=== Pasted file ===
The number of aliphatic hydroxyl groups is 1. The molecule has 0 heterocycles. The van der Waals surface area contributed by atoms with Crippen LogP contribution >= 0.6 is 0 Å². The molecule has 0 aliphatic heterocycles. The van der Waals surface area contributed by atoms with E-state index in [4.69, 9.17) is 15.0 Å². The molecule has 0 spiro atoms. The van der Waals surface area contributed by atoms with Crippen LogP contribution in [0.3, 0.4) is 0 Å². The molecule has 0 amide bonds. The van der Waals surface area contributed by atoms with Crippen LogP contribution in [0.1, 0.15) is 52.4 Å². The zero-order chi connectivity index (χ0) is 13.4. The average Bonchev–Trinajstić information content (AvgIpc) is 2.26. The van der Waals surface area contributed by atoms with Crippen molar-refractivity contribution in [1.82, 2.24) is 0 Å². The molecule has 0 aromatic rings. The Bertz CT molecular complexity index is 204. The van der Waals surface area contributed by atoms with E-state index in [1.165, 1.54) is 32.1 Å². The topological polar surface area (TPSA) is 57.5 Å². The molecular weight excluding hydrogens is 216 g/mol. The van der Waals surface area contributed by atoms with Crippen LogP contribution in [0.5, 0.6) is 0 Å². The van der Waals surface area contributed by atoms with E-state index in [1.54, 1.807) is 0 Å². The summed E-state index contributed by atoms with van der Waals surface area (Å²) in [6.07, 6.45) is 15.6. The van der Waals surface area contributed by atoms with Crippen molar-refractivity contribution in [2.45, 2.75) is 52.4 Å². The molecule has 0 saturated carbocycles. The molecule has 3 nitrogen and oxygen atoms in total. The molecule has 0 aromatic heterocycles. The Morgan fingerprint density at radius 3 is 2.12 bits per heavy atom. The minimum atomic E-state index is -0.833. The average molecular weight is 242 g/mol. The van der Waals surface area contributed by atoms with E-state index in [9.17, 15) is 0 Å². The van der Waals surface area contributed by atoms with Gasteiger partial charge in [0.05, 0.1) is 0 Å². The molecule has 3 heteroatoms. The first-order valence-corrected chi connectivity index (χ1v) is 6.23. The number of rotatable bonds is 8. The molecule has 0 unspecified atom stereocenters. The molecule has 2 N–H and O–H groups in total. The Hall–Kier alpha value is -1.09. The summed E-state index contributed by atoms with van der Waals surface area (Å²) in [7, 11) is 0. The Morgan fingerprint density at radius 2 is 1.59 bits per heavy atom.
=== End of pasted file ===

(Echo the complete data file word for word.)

The number of aliphatic hydroxyl groups is 1. The molecule has 0 heterocycles. The van der Waals surface area contributed by atoms with Crippen LogP contribution >= 0.6 is 0 Å². The molecule has 0 aliphatic heterocycles. The van der Waals surface area contributed by atoms with E-state index in [4.69, 9.17) is 15.0 Å². The molecule has 0 spiro atoms. The van der Waals surface area contributed by atoms with Crippen LogP contribution in [0.3, 0.4) is 0 Å². The molecule has 0 amide bonds. The van der Waals surface area contributed by atoms with Crippen LogP contribution in [0.1, 0.15) is 52.4 Å². The zero-order chi connectivity index (χ0) is 13.4. The average Bonchev–Trinajstić information content (AvgIpc) is 2.26. The van der Waals surface area contributed by atoms with Crippen molar-refractivity contribution in [1.82, 2.24) is 0 Å². The molecule has 0 aromatic rings. The Bertz CT molecular complexity index is 204. The van der Waals surface area contributed by atoms with E-state index in [1.165, 1.54) is 32.1 Å². The topological polar surface area (TPSA) is 57.5 Å². The molecular weight excluding hydrogens is 216 g/mol. The van der Waals surface area contributed by atoms with Crippen LogP contribution in [0.5, 0.6) is 0 Å². The van der Waals surface area contributed by atoms with E-state index in [1.54, 1.807) is 0 Å². The summed E-state index contributed by atoms with van der Waals surface area (Å²) in [6.07, 6.45) is 15.6. The van der Waals surface area contributed by atoms with Crippen molar-refractivity contribution in [2.45, 2.75) is 52.4 Å². The molecule has 0 saturated carbocycles. The molecule has 3 nitrogen and oxygen atoms in total. The molecule has 0 aromatic heterocycles. The Morgan fingerprint density at radius 3 is 2.12 bits per heavy atom. The minimum atomic E-state index is -0.833. The average molecular weight is 242 g/mol. The van der Waals surface area contributed by atoms with E-state index in [9.17, 15) is 0 Å². The van der Waals surface area contributed by atoms with Gasteiger partial charge in [0.05, 0.1) is 0 Å². The molecule has 3 heteroatoms. The first-order valence-corrected chi connectivity index (χ1v) is 6.23. The number of rotatable bonds is 8. The molecule has 0 unspecified atom stereocenters. The molecule has 2 N–H and O–H groups in total. The Hall–Kier alpha value is -1.09. The summed E-state index contributed by atoms with van der Waals surface area (Å²) in [7, 11) is 0. The Morgan fingerprint density at radius 2 is 1.59 bits per heavy atom.